This page is dedicated to keeping tabs on minor league team identities, both past and present, that were moved from one affiliation level to another. Many times in the history of the minors, team identities will go dormant in one league and then later be resuscitated in another league years later. This is not a record of that phenomenon, but rather when there is identity continuity from one season to the next, but at a different affiliation level. Essentially, this is when teams are either promoted or demoted, and there are a few reasons that this has happened in the modern era. One big one is MLB expansion, which can lead to minor league expansion and identities being promoted. Another is “double relocation,” wherein a team is moved, but then another team at another level is moved into the vacated location.
Standard live-page caveats apply: these teams played in the post-1962 modern era and this is not yet a comprehensive list of these teams.
Team identities that moved from a lower level of the minors to a higher level in the minors.
Buffalo Bisons (Double-A to Triple-A) The Bisons identity was a mainstay of the International League from 1912-1970. After a near decade-long hiatus, the identity re-emerged in the Double-A Eastern League in ’79. In 1985, they moved back up to the Triple-A level with the American Association. After the AA disbanded in ’97, they became part of the International League once again.
Charlotte Knights (Double-A to Triple-A) The first version of the Charlotte Knights began when the Charlotte O’s and their Baltimore namesake broke affiliation after the 1988 season. Charlotte linked up with the Cubs and opted to ride the wave of unique minor league identities that was swelling at the time. The new Knights were boosted from Double-A to Triple-A after the 1992 season, in anticipation of MLB expansion with the Rockies and Marlins. On paper, this was Triple-A expansion, with Charlotte and the Ottawa Lynx added to the International League, but it was effectively an identity promotion. The Knights play in the IL to this day.
Durham Bulls (Class A-Advanced to Triple-A) There were teams called the Durham Bulls that slugged it out in the lower minors in the first half of the twentieth century, but we’re talking about the modern era Bulls that have been in continuous existence since 1980. Durham competed in the Carolina League from ’80 up through the time of their national exposure in the film Bull Durham; which incidentally, was released around the time that the Carolina League was specialized as Class A-Advanced rather than merely Single-A. Miles Wolff and the Bulls rode the success of the film all the way to the top. They successfully pushed for a new Triple-A caliber ballpark, and when MLB expanded with Arizona and Tampa Bay in the late nineties, the Bulls’ identity was promoted two levels. Durham has been Tampa’s Triple-A affiliate for over twenty years now.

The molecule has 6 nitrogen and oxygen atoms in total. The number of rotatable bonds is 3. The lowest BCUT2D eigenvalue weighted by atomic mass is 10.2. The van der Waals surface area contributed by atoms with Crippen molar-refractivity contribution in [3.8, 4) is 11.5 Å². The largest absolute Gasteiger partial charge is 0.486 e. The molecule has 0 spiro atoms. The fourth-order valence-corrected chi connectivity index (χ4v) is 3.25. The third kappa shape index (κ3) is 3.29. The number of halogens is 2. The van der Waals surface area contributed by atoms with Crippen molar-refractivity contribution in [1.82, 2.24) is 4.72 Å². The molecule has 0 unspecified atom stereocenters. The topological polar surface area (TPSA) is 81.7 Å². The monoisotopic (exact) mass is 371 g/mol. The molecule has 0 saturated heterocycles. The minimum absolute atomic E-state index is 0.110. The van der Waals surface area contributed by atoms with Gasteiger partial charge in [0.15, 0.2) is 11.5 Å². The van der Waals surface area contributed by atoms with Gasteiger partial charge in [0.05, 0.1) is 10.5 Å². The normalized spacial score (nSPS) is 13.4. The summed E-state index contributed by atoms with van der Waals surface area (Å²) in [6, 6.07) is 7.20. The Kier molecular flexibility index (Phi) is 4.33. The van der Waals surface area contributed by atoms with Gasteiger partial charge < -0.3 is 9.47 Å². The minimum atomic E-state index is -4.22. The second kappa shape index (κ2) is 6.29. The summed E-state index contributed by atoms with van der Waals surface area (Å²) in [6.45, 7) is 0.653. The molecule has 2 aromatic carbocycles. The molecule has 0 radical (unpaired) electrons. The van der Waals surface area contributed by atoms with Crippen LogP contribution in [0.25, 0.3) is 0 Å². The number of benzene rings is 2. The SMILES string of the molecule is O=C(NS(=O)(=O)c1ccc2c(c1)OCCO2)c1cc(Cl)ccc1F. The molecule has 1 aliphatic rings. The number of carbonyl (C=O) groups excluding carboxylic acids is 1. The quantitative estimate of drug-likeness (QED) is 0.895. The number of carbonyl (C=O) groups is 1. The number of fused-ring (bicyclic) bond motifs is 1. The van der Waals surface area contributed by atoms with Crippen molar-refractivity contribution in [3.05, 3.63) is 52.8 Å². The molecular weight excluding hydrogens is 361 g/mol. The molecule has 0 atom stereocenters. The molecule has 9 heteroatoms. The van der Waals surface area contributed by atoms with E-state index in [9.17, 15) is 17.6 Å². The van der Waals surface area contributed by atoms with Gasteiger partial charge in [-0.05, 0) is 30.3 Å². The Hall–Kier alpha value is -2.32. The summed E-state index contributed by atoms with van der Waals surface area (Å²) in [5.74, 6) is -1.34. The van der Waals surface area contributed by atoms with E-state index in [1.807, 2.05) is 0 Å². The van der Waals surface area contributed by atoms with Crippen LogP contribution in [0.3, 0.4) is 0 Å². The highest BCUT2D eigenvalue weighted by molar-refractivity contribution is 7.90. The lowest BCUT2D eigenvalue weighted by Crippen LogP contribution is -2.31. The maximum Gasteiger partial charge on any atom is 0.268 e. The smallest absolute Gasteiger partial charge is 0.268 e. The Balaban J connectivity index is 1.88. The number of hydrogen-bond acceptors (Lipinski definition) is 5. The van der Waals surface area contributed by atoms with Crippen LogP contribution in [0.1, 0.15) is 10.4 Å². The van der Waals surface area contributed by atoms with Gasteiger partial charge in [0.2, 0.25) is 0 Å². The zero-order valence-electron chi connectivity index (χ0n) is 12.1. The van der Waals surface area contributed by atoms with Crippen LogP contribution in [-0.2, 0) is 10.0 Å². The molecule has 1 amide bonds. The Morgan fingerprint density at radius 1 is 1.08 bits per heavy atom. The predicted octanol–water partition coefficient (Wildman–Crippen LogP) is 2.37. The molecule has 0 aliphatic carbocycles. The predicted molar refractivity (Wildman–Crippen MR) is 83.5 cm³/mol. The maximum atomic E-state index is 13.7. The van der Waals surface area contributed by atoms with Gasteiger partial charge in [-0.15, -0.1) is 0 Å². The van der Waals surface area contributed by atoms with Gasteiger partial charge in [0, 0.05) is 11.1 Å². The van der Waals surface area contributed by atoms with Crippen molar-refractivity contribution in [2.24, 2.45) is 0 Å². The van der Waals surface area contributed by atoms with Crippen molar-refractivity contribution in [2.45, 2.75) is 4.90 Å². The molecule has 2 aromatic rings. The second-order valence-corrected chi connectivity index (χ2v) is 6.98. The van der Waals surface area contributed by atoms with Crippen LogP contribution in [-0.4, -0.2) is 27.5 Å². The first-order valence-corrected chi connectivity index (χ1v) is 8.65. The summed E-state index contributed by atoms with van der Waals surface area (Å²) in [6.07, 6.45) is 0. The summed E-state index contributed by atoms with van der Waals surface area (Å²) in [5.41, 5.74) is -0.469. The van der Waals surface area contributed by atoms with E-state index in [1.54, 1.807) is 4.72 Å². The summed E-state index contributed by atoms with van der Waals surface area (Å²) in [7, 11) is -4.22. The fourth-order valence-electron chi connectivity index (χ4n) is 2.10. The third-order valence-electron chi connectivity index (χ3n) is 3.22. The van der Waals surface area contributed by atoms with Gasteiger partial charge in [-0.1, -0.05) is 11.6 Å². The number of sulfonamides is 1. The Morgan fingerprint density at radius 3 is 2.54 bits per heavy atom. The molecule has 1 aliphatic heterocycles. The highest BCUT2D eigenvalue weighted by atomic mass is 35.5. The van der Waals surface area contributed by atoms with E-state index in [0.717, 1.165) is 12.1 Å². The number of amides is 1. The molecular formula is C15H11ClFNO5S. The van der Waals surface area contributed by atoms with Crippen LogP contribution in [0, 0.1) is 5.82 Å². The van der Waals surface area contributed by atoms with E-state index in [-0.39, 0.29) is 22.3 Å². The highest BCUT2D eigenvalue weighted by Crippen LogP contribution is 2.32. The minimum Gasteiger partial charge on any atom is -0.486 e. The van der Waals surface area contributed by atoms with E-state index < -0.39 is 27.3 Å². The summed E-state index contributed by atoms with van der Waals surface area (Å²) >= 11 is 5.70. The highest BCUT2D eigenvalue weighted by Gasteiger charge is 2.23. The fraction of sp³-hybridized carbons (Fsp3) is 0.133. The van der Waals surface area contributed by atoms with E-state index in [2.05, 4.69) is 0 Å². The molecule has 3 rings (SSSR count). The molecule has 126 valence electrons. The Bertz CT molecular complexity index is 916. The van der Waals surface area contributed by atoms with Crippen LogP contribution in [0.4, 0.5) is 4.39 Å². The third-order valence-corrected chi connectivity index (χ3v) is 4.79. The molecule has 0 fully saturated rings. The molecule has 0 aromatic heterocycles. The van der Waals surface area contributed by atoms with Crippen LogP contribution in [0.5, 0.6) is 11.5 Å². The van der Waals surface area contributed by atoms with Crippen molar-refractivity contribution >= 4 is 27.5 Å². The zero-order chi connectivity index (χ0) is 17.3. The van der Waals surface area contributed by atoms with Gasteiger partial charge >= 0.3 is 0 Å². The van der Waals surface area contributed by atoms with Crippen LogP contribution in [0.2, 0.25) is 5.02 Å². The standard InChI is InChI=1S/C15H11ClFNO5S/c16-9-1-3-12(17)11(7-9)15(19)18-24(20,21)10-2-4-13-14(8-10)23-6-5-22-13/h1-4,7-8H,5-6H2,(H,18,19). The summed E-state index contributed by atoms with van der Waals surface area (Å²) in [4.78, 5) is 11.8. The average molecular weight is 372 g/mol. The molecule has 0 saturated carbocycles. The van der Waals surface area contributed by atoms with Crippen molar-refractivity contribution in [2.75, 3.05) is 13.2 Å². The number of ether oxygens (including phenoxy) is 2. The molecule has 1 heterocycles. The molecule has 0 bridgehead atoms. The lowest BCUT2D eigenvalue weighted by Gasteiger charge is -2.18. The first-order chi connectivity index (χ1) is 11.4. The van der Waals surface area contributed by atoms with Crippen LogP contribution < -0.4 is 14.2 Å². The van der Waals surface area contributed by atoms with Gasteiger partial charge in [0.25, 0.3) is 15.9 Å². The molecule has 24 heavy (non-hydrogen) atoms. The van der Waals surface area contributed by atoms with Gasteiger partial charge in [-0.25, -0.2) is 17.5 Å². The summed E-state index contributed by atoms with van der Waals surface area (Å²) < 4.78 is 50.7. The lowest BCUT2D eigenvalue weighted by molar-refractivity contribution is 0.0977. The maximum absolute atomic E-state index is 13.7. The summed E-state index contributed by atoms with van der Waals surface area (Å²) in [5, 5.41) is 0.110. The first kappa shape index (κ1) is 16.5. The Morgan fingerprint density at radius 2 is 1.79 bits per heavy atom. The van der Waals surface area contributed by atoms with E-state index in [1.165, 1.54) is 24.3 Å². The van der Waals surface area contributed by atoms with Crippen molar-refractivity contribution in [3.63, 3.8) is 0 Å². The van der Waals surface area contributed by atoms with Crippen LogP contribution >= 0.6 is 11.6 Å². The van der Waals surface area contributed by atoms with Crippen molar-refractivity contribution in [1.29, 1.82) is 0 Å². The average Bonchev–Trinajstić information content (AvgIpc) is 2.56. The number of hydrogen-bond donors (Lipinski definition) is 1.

Erie SeaWolves (Class A-Short Season to Double-A) The SeaWolves began when the New York Penn League’s Welland Pirates were moved across the border from Ontario to another city on Lake Erie–this one in Pennsylvania. Erie took on a DimDer identity of their parent club in Pittsburgh, and toiled as a short-season team for four seasons. In 1998, even though the Diamondbacks and Devil Rays were actively playing in the majors, neither had a Double-A affiliate. This was rectified the following season when the Eastern League expanded by two with the Altoona Curve and Erie SeaWolves. One downside of the identity promotion is that the local team, the Pirates, chose the Curve as their affiliate rather than Erie. This didn’t deter the SeaWolves, though, and they have continued swashbuckling as a Vesigial DimDer–first with the Angels and then, since 2001, with their current Detroit Tigers.
Memphis Blues (Double-A to Triple-A) In the late sixties, the Texas League had a 5-state footprint, stretching just across the Mississippi River at its easternmost. In some ways, the Memphis Blues are the perfect representative team of the 1971 Texas League/Southern League merger, playing in the Central Division–sandwiched somewhere between Albuquerque and Jacksonville. But that’s a story for another day. After the 1973 season, the Blues went from being the Double-A affiliate of the Mets to being the Triple-A club for the Expos. After three years in the International League, the franchise “forfeited” back to the league, being contracted in favor of expansion to Charleston, West Virginia.